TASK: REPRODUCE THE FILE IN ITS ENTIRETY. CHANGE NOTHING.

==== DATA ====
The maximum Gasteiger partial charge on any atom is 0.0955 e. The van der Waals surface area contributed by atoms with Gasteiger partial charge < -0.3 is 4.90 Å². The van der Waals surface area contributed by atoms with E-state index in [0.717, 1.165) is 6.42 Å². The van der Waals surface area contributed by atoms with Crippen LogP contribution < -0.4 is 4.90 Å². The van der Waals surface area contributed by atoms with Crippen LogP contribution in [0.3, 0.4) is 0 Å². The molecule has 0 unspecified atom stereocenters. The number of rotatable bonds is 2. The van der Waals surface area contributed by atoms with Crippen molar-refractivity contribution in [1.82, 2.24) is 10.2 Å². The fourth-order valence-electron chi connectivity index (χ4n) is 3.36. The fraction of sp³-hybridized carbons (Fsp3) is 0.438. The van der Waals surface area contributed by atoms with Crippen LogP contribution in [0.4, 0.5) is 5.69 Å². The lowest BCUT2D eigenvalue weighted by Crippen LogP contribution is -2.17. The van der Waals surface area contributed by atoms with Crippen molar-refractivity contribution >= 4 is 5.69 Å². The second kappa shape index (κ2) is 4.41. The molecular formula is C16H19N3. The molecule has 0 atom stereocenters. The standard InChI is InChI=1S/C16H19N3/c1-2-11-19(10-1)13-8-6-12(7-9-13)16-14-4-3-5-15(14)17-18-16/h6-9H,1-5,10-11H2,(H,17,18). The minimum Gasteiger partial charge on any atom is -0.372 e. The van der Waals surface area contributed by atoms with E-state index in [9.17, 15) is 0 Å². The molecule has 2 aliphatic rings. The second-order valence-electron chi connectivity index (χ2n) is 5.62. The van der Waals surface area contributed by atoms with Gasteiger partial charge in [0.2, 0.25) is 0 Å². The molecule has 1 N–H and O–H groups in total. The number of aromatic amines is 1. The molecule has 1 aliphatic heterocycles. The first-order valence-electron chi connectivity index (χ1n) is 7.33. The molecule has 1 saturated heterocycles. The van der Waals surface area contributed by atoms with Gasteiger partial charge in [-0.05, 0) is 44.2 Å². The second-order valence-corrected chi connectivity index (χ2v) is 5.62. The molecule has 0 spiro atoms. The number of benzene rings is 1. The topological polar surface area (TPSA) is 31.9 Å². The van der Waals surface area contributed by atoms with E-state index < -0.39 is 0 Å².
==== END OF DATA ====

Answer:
The maximum Gasteiger partial charge on any atom is 0.0955 e. The van der Waals surface area contributed by atoms with Gasteiger partial charge < -0.3 is 4.90 Å². The van der Waals surface area contributed by atoms with E-state index in [0.717, 1.165) is 6.42 Å². The van der Waals surface area contributed by atoms with Crippen LogP contribution < -0.4 is 4.90 Å². The van der Waals surface area contributed by atoms with Crippen LogP contribution in [0.3, 0.4) is 0 Å². The molecule has 0 unspecified atom stereocenters. The number of rotatable bonds is 2. The van der Waals surface area contributed by atoms with Crippen molar-refractivity contribution in [1.82, 2.24) is 10.2 Å². The fourth-order valence-electron chi connectivity index (χ4n) is 3.36. The fraction of sp³-hybridized carbons (Fsp3) is 0.438. The van der Waals surface area contributed by atoms with Crippen LogP contribution in [0.4, 0.5) is 5.69 Å². The lowest BCUT2D eigenvalue weighted by Crippen LogP contribution is -2.17. The van der Waals surface area contributed by atoms with Crippen molar-refractivity contribution >= 4 is 5.69 Å². The second kappa shape index (κ2) is 4.41. The molecular formula is C16H19N3. The molecule has 0 atom stereocenters. The standard InChI is InChI=1S/C16H19N3/c1-2-11-19(10-1)13-8-6-12(7-9-13)16-14-4-3-5-15(14)17-18-16/h6-9H,1-5,10-11H2,(H,17,18). The minimum Gasteiger partial charge on any atom is -0.372 e. The van der Waals surface area contributed by atoms with E-state index in [9.17, 15) is 0 Å². The molecule has 2 aliphatic rings. The second-order valence-electron chi connectivity index (χ2n) is 5.62. The van der Waals surface area contributed by atoms with Gasteiger partial charge in [0.2, 0.25) is 0 Å². The molecule has 1 N–H and O–H groups in total. The number of aromatic amines is 1. The molecule has 1 aliphatic heterocycles. The first-order valence-electron chi connectivity index (χ1n) is 7.33. The molecule has 1 saturated heterocycles. The van der Waals surface area contributed by atoms with Gasteiger partial charge in [-0.05, 0) is 44.2 Å². The second-order valence-corrected chi connectivity index (χ2v) is 5.62. The molecule has 0 spiro atoms. The number of benzene rings is 1. The topological polar surface area (TPSA) is 31.9 Å². The van der Waals surface area contributed by atoms with E-state index < -0.39 is 0 Å².